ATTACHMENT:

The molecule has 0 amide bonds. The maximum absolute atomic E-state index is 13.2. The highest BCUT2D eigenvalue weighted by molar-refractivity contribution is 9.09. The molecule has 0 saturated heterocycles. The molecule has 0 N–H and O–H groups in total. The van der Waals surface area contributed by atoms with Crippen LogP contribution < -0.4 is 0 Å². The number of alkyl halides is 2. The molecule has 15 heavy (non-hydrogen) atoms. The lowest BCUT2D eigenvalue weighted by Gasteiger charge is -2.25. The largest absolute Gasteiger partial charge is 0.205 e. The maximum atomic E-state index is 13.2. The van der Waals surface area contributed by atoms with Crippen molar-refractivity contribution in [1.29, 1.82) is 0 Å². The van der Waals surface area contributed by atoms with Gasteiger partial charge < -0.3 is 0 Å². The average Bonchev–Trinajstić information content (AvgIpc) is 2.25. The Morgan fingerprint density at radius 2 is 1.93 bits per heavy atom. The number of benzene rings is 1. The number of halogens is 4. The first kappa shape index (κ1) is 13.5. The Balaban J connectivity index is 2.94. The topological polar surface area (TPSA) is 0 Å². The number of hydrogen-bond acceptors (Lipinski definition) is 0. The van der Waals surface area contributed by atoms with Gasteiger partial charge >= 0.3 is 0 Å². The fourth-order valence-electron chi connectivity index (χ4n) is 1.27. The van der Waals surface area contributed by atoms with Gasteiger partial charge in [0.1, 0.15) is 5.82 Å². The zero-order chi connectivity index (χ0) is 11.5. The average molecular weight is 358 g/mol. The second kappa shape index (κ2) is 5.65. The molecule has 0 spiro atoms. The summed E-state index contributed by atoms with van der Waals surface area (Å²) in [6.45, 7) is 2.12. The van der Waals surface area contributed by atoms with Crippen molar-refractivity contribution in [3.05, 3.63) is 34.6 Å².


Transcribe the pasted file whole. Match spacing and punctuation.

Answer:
The molecule has 0 amide bonds. The maximum absolute atomic E-state index is 13.2. The highest BCUT2D eigenvalue weighted by molar-refractivity contribution is 9.09. The molecule has 0 saturated heterocycles. The molecule has 0 N–H and O–H groups in total. The van der Waals surface area contributed by atoms with Crippen LogP contribution < -0.4 is 0 Å². The number of alkyl halides is 2. The molecule has 15 heavy (non-hydrogen) atoms. The lowest BCUT2D eigenvalue weighted by Gasteiger charge is -2.25. The largest absolute Gasteiger partial charge is 0.205 e. The maximum atomic E-state index is 13.2. The van der Waals surface area contributed by atoms with Crippen molar-refractivity contribution in [1.29, 1.82) is 0 Å². The van der Waals surface area contributed by atoms with Gasteiger partial charge < -0.3 is 0 Å². The average Bonchev–Trinajstić information content (AvgIpc) is 2.25. The Morgan fingerprint density at radius 2 is 1.93 bits per heavy atom. The number of benzene rings is 1. The number of halogens is 4. The first kappa shape index (κ1) is 13.5. The Balaban J connectivity index is 2.94. The topological polar surface area (TPSA) is 0 Å². The number of hydrogen-bond acceptors (Lipinski definition) is 0. The van der Waals surface area contributed by atoms with Gasteiger partial charge >= 0.3 is 0 Å². The fourth-order valence-electron chi connectivity index (χ4n) is 1.27. The van der Waals surface area contributed by atoms with Gasteiger partial charge in [0.1, 0.15) is 5.82 Å². The zero-order chi connectivity index (χ0) is 11.5. The average molecular weight is 358 g/mol. The second kappa shape index (κ2) is 5.65. The molecule has 0 spiro atoms. The summed E-state index contributed by atoms with van der Waals surface area (Å²) in [6.45, 7) is 2.12. The van der Waals surface area contributed by atoms with Crippen molar-refractivity contribution in [3.05, 3.63) is 34.6 Å².